Wondering which blog posts this year’s crop of MBA applicants visits the most on the Stacy Blackman Consulting site? We were, too! Thanks to modern technology—AKA Google analytics—you now have the news you need right at your fingertips. Without further ado… SBC’s top ten most-visited blog posts for the first quarter of 2020.
Application Strategies Worth Noting
For many rejected MBA candidates, having to wait another year to start business school feels like pure agony. When we first met Ed Redden, he had submitted six failed applications. But the rejections from Harvard Business School and Stanford Graduate School of Business, in particular, made him question whether he should even try to apply again.
Have you ever heard of the term “double admits”? That’s what we in the MBA admissions consulting industry call those singular applicants who receive admissions offers from both Harvard Business School and Stanford Graduate School of Business.
We’ve worked with many top applicants this MBA admissions season who achieved this impressive feat—some with scholarships to boot. Here we analyze eight cases—and we have eight specific takeaways to share.
Ultimately, the decision to stay on the waitlist depends on your interest level in that particular MBA program. If it’s your top choice, you may want to remain on the list until school begins. This could mean moving quickly and giving up a deposit on a school that has offered you firm admission.
If the program is not your first choice, or you would like to settle your MBA plans before school starts, you may choose to remove your name from the list. If that’s the case, do so promptly and give someone else a chance at their MBA dream.
The vast majority of people shouldn’t stress over this verification process. Business schools aren’t on a mission to grill candidates about every last detail of their applications. They simply want to ensure that applicants have honestly represented themselves, their experience, and their accomplishments.
Blog Posts with Program-Specific Intel
Take the MIT Sloan cover letter idea literally and approach this essay as if you were applying for a demanding new job. One of the former MIT Admissions Officers on the SBC team shared that MIT seeks applicants who can navigate, “problems of progressive complexity, ability to adapt to ambiguous situations, independence of thought, humility/consideration for others.”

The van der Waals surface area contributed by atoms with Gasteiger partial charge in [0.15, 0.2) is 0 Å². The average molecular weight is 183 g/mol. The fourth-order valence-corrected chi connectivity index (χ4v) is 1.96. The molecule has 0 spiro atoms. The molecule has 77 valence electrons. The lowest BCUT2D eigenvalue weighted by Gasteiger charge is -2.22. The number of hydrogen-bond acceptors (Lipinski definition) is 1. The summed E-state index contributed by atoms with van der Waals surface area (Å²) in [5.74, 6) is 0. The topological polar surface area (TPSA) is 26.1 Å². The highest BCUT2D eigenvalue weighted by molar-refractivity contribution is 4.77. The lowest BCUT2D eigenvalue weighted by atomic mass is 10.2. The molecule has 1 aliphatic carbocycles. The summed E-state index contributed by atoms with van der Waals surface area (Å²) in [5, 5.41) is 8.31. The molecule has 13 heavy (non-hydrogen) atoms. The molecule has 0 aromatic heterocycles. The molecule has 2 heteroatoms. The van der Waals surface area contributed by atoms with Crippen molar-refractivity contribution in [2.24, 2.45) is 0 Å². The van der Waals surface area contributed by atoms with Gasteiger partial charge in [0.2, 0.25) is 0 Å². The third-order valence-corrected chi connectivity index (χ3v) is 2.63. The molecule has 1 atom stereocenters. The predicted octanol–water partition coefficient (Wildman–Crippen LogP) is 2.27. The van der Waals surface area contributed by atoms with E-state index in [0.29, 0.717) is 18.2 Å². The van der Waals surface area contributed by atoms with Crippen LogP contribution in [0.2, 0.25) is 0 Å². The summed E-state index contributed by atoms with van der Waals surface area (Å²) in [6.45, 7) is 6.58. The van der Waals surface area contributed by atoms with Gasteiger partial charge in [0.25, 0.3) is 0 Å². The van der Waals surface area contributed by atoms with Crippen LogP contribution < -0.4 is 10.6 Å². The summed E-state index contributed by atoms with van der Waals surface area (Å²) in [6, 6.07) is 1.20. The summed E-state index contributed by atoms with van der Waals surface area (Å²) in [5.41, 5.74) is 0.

In SBC’s blog series Face-Off, we tease out the strengths and differences between two similarly ranked, or located, b-schools. Plus, we’ll highlight unique elements of their admissions processes. Let’s kick things off by looking at the differences between the Oxford MBA application versus that of the University of Cambridge Judge School of Business.
We’re sharing our Stanford MBA essay tips to help you create a positive impression through your application materials. Although the required questions are the same as prior years, Stanford has added an optional short-answer essay this season. These questions are simple, yet the answers are revealing. Also, the new optional essay allows you to go beyond your resume and describe a time you had an impact.
Important Letters (0f recommendation and thanks)
Most applicants select their references, direct them to the proper forms, and hope for the best. But actually, you can have a significant influence on the quality of your recommendations. When SBC clients ask for advice on choosing who should write their MBA recommendation letter, we tell them to keep these critical elements in mind.
The recommendation letter forms an integral part of your MBA application package and can make—or break—your chances of admission. Ideally, the MBA recommendation letter provides the admissions committee with a fresh perspective on your skill sets. Above all, your recommenders should enhance your application by offering new and valuable insights into you as a person.
Our clients often ask us if they should write thank-you notes to their interviewers. While handwritten messages of appreciation will always be a classy move — and we certainly encourage applicants to write such letters if they’re so inclined — an email message is just as acceptable in this day and age.
We hope this roundup of blog posts serves as a helpful jumping-off point as you begin to prepare for your application journey in 2020 and beyond.